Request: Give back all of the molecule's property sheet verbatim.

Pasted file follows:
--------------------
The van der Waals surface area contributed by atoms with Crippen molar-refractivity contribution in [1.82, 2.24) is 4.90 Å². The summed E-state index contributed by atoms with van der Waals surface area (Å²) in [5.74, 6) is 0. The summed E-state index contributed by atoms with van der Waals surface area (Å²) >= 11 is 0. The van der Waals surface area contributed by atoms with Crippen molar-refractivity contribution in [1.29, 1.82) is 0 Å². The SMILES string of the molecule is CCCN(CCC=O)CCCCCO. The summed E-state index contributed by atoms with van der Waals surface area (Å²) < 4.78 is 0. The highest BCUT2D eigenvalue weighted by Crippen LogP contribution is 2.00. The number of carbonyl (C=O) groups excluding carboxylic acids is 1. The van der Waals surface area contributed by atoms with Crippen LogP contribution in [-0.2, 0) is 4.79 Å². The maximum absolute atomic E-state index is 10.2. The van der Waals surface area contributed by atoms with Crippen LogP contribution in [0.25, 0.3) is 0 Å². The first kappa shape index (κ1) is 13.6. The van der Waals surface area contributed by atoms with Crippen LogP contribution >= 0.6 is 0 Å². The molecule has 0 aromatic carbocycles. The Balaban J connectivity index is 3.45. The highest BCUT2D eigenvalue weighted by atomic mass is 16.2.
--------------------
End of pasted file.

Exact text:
The van der Waals surface area contributed by atoms with Crippen molar-refractivity contribution in [1.82, 2.24) is 4.90 Å². The summed E-state index contributed by atoms with van der Waals surface area (Å²) in [5.74, 6) is 0. The summed E-state index contributed by atoms with van der Waals surface area (Å²) >= 11 is 0. The van der Waals surface area contributed by atoms with Crippen molar-refractivity contribution in [1.29, 1.82) is 0 Å². The SMILES string of the molecule is CCCN(CCC=O)CCCCCO. The summed E-state index contributed by atoms with van der Waals surface area (Å²) < 4.78 is 0. The highest BCUT2D eigenvalue weighted by Crippen LogP contribution is 2.00. The number of carbonyl (C=O) groups excluding carboxylic acids is 1. The van der Waals surface area contributed by atoms with Crippen LogP contribution in [-0.2, 0) is 4.79 Å². The maximum absolute atomic E-state index is 10.2. The van der Waals surface area contributed by atoms with Crippen LogP contribution in [0.25, 0.3) is 0 Å². The first kappa shape index (κ1) is 13.6. The van der Waals surface area contributed by atoms with Crippen LogP contribution >= 0.6 is 0 Å². The molecule has 0 aromatic carbocycles. The Balaban J connectivity index is 3.45. The highest BCUT2D eigenvalue weighted by atomic mass is 16.2.